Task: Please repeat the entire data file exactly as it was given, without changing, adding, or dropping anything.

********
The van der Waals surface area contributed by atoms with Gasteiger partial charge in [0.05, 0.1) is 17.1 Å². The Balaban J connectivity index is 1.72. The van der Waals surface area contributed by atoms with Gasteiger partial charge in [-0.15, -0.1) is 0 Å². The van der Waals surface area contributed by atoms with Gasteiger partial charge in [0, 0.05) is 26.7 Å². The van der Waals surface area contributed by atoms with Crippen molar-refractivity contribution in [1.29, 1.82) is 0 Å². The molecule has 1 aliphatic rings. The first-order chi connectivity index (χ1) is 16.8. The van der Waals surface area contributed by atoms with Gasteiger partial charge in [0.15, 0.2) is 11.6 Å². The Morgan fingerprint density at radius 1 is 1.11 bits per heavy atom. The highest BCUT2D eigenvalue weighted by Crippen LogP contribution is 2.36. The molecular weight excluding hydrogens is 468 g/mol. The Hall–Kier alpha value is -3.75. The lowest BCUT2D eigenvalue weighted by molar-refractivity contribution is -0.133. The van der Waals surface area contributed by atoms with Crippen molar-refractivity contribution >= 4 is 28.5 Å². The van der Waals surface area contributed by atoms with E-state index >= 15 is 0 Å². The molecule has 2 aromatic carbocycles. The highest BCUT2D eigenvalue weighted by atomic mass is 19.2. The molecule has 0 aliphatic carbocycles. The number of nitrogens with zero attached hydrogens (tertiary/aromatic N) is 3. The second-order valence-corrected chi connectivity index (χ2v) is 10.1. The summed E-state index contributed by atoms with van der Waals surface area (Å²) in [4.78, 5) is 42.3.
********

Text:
The van der Waals surface area contributed by atoms with Gasteiger partial charge in [0.05, 0.1) is 17.1 Å². The Balaban J connectivity index is 1.72. The van der Waals surface area contributed by atoms with Gasteiger partial charge in [-0.15, -0.1) is 0 Å². The van der Waals surface area contributed by atoms with Gasteiger partial charge in [0, 0.05) is 26.7 Å². The van der Waals surface area contributed by atoms with Crippen molar-refractivity contribution in [1.29, 1.82) is 0 Å². The molecule has 1 aliphatic rings. The first-order chi connectivity index (χ1) is 16.8. The van der Waals surface area contributed by atoms with Gasteiger partial charge in [0.15, 0.2) is 11.6 Å². The Morgan fingerprint density at radius 1 is 1.11 bits per heavy atom. The highest BCUT2D eigenvalue weighted by Crippen LogP contribution is 2.36. The molecular weight excluding hydrogens is 468 g/mol. The Hall–Kier alpha value is -3.75. The lowest BCUT2D eigenvalue weighted by molar-refractivity contribution is -0.133. The van der Waals surface area contributed by atoms with Crippen molar-refractivity contribution >= 4 is 28.5 Å². The van der Waals surface area contributed by atoms with E-state index >= 15 is 0 Å². The molecule has 2 aromatic carbocycles. The highest BCUT2D eigenvalue weighted by atomic mass is 19.2. The molecule has 0 aliphatic carbocycles. The number of nitrogens with zero attached hydrogens (tertiary/aromatic N) is 3. The second-order valence-corrected chi connectivity index (χ2v) is 10.1. The summed E-state index contributed by atoms with van der Waals surface area (Å²) in [4.78, 5) is 42.3.